Worth the 100-year wait? Mark Twain’s racy autobiography scheduled for release.
Last week marked the 100th anniversary of Mark Twain’s death, and that means that his autobiography can finally be released. The Independent reports that the quirky father of American literature’s Gilded Age stipulated that his juicy memoir couldn’t be published for a century after his death.
And juicy it is. Among other things, he opens up about the sordid affair with his secretary, Isabel Van Kleek Lyon, who bought him an “electric vibrating sex toy.”
The Independent quotes historian Laura Trombley: “Most people think Mark Twain was a sort of genteel Victorian. Well, in this document he calls her a slut and says she tried to seduce him. It’s completely at odds with the impression most people have of him.”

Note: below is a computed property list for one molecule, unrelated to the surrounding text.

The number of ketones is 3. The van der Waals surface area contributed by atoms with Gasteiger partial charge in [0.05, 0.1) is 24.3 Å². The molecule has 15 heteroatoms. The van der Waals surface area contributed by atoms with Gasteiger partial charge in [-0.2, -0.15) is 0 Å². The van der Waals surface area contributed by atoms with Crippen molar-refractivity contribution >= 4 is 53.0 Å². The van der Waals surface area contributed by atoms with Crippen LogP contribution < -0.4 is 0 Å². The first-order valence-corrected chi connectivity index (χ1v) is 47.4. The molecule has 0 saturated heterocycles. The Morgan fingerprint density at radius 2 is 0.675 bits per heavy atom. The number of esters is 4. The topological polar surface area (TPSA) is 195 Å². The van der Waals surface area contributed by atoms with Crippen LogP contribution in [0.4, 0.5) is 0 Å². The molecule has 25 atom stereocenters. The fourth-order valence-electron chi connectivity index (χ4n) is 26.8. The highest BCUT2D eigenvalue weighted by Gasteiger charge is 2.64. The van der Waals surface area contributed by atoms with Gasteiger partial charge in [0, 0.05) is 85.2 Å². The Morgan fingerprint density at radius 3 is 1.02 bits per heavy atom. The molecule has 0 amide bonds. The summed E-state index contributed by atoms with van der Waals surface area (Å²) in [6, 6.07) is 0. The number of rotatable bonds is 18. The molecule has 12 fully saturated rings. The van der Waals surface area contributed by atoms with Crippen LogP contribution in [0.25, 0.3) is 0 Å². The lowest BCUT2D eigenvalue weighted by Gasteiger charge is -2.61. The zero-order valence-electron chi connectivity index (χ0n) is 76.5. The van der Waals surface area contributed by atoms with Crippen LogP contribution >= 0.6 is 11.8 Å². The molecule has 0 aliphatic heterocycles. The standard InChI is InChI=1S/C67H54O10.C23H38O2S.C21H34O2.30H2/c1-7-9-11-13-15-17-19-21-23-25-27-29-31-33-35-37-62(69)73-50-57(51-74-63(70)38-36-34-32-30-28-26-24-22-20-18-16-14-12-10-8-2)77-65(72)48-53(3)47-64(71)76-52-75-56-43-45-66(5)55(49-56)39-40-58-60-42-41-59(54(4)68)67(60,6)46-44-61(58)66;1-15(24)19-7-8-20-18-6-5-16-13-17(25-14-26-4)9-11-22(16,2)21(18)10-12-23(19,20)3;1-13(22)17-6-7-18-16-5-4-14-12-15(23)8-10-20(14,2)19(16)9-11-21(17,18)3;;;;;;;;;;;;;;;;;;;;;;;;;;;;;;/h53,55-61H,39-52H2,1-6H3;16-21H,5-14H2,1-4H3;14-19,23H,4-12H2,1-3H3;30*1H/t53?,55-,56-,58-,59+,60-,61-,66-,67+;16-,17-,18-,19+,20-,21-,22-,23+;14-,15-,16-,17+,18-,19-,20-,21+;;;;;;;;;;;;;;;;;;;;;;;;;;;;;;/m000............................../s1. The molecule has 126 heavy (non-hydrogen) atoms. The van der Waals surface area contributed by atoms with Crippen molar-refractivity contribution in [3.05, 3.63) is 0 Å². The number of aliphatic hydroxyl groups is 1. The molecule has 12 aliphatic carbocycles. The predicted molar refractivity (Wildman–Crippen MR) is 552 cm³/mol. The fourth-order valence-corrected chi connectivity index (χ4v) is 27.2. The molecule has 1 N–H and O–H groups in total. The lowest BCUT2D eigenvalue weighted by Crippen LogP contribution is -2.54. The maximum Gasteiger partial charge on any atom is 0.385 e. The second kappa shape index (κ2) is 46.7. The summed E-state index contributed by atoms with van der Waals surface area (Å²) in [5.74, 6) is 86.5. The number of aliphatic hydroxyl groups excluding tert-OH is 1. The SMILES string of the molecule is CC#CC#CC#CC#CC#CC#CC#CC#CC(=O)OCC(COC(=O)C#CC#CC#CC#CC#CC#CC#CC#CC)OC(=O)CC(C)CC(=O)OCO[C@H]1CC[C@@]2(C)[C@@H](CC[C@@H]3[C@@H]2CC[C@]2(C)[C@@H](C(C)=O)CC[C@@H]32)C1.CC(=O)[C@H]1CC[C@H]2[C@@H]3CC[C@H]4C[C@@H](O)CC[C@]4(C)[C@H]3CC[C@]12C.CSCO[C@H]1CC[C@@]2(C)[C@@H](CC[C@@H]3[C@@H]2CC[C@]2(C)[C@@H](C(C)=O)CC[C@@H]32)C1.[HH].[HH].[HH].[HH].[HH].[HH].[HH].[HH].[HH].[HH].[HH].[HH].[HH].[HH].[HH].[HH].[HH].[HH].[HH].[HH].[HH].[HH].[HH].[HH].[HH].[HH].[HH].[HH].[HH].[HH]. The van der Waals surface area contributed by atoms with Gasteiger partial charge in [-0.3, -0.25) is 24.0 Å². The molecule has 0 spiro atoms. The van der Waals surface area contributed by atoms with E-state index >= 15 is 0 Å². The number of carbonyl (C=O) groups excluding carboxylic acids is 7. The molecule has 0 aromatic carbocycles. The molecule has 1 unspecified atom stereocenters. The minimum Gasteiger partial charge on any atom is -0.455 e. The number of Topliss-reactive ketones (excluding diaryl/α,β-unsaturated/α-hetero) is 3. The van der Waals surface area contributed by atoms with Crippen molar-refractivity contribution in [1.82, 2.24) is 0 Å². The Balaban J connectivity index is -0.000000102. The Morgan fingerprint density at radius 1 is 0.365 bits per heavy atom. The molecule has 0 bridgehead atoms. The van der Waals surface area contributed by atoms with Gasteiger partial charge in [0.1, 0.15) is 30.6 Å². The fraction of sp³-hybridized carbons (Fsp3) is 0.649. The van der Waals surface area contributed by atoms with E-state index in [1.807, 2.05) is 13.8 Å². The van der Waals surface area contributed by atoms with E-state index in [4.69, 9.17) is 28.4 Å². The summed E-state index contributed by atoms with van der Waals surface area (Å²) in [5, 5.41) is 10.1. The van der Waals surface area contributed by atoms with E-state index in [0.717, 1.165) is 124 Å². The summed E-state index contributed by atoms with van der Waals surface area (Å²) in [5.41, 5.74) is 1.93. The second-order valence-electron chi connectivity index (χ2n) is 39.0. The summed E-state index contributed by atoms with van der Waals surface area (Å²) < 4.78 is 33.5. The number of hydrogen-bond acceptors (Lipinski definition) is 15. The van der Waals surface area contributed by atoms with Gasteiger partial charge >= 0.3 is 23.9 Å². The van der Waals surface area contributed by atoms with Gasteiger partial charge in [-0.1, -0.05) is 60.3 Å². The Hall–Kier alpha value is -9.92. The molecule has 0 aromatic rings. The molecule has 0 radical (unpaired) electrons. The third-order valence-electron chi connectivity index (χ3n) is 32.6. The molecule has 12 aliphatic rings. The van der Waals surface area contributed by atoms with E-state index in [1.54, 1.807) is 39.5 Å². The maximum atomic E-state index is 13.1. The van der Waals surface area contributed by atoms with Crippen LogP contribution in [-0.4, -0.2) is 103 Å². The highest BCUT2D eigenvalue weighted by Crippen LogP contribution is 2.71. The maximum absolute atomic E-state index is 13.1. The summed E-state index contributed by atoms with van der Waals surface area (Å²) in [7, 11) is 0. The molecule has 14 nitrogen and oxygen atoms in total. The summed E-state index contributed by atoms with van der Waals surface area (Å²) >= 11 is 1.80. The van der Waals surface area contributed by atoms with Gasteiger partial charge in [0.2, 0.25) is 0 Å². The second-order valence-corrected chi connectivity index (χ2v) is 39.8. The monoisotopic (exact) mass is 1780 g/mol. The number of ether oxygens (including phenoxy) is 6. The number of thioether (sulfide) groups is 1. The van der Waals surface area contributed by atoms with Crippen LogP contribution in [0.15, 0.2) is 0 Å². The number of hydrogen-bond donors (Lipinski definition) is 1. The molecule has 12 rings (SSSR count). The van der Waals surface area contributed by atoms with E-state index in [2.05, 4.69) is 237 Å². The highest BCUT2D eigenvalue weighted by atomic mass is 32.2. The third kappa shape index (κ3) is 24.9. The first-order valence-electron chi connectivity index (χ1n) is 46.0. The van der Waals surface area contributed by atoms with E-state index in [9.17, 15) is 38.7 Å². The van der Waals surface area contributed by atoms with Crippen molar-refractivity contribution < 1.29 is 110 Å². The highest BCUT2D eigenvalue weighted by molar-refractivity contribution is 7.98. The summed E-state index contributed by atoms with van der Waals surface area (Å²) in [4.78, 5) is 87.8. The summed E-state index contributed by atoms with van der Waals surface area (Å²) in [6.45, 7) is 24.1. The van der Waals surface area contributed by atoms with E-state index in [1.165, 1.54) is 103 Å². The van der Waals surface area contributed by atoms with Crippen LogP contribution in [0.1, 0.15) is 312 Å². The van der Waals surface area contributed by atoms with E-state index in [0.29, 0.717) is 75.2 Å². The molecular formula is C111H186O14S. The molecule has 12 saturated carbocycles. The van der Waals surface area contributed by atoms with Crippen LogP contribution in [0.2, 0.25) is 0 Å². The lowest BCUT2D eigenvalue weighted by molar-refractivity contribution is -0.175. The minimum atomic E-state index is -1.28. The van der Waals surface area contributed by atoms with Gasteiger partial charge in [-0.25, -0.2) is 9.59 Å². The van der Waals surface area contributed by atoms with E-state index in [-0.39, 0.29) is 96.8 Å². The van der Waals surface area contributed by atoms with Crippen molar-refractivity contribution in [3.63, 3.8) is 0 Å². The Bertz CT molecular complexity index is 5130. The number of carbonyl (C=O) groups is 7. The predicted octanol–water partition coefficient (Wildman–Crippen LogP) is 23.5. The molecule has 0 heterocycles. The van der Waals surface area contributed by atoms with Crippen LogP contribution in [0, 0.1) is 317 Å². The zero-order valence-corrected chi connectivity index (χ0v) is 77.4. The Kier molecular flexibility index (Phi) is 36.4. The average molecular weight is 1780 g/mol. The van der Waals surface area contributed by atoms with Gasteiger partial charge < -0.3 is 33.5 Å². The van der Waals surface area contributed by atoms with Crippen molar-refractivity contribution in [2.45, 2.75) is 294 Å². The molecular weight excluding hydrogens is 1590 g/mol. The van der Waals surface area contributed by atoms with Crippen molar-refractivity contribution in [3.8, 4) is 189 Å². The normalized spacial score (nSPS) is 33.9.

No one knows why he wanted to wait so long to have the autobiography published. Some scholars speculate that he hoped to be able to write freely about issues of the day. Others suspect he didn’t want to offend friends. What we do know is that none of his contemporaries are around to read about it.
Volume I (it’s the first of three) comes in at 743 pages and will be published in November by the University of California Press. Our intrepid book reviewer, Andrew Ladd, will be all over it.